Fall-Associated Difficulty with Activities of Daily Living in Functionally Independent Individuals Aged 65 to 69 in the United States: A Cohort Study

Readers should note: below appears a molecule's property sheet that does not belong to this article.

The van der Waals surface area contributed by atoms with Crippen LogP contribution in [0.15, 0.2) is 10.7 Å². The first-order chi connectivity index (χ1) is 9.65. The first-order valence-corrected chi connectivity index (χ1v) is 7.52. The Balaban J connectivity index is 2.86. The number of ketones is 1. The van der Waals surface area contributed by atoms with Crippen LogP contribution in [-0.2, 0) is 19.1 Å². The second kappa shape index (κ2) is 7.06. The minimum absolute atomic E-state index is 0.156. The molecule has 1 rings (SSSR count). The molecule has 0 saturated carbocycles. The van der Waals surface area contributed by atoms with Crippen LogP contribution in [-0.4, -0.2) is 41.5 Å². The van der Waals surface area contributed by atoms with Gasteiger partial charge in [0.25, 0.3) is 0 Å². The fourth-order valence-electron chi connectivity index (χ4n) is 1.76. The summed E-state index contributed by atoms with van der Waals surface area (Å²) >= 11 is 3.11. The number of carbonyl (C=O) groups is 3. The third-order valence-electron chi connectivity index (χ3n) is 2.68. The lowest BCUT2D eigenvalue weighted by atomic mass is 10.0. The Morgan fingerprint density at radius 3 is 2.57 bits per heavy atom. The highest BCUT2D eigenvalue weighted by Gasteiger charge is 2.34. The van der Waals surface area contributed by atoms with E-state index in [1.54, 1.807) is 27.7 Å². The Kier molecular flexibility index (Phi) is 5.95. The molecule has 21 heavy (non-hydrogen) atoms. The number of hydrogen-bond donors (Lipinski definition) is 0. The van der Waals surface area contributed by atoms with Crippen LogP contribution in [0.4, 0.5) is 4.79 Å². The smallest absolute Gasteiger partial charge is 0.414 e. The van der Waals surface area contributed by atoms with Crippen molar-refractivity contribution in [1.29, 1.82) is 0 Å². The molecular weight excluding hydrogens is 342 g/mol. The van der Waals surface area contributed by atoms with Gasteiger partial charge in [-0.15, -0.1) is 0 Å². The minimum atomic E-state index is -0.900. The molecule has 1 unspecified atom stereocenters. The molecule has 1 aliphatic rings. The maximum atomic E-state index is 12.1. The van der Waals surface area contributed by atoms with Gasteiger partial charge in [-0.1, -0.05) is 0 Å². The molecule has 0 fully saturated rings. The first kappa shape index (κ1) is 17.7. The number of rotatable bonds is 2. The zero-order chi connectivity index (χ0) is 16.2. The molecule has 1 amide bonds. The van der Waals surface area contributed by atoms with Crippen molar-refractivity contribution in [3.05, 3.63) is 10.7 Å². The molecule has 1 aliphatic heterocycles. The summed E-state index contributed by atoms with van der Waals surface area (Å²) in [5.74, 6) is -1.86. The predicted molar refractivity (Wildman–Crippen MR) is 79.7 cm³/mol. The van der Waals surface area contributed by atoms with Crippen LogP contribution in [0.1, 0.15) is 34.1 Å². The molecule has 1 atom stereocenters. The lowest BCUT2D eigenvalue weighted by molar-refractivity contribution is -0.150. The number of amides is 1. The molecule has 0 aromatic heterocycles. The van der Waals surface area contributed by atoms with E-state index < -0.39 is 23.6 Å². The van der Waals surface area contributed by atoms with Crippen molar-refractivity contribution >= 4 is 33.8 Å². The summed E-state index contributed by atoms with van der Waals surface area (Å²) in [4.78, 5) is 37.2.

Objectives To determine whether falling would be a marker for future difficulty with activities of daily (ADLs) that would vary according to fall frequency and associated injury. Design Longitudinal analysis. Setting Community. Participants Nationally representative cohort of 2,020 community-living, functionally independent older adults aged 65 to 69 at baseline followed from 1998 to 2008. Measurements ADL difficulty. Results Experiencing one fall with injury (odds ratio (OR) = 1.78, 95% confidence interval (CI) = 1.29?2.48), at least two falls without injury (OR = 2.36, 95% CI = 1.80?3.09), or at least two falls with at least one injury (OR = 3.75, 95% CI = 2.55?5.53) in the prior 2 years was independently associated with higher rates of ADL difficulty after adjustment for sociodemographic, behavioral, and clinical covariates. Conclusion Falling is an important marker for future ADL difficulty in younger, functionally independent older adults. Individuals who fall frequently or report injury are at highest risk.